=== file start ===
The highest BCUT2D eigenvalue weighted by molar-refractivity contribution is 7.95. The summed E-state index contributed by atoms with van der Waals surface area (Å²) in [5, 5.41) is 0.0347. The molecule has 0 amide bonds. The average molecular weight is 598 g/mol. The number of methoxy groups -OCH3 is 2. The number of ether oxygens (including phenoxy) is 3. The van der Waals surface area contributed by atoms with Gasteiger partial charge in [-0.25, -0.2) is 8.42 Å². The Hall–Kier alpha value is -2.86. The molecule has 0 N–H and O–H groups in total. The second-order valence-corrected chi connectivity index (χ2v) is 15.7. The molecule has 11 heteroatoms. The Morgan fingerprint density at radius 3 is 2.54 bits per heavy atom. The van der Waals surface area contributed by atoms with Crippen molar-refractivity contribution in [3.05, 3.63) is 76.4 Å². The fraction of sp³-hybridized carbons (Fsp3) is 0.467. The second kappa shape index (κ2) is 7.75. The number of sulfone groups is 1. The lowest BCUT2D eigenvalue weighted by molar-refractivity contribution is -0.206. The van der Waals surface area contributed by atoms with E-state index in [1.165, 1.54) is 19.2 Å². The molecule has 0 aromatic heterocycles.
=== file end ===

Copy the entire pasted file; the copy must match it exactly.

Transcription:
The highest BCUT2D eigenvalue weighted by molar-refractivity contribution is 7.95. The summed E-state index contributed by atoms with van der Waals surface area (Å²) in [5, 5.41) is 0.0347. The molecule has 0 amide bonds. The average molecular weight is 598 g/mol. The number of methoxy groups -OCH3 is 2. The number of ether oxygens (including phenoxy) is 3. The van der Waals surface area contributed by atoms with Gasteiger partial charge in [-0.25, -0.2) is 8.42 Å². The Hall–Kier alpha value is -2.86. The molecule has 0 N–H and O–H groups in total. The second-order valence-corrected chi connectivity index (χ2v) is 15.7. The molecule has 11 heteroatoms. The Morgan fingerprint density at radius 3 is 2.54 bits per heavy atom. The van der Waals surface area contributed by atoms with Crippen molar-refractivity contribution in [3.05, 3.63) is 76.4 Å². The fraction of sp³-hybridized carbons (Fsp3) is 0.467. The second kappa shape index (κ2) is 7.75. The number of sulfone groups is 1. The lowest BCUT2D eigenvalue weighted by molar-refractivity contribution is -0.206. The van der Waals surface area contributed by atoms with E-state index in [1.165, 1.54) is 19.2 Å². The molecule has 0 aromatic heterocycles.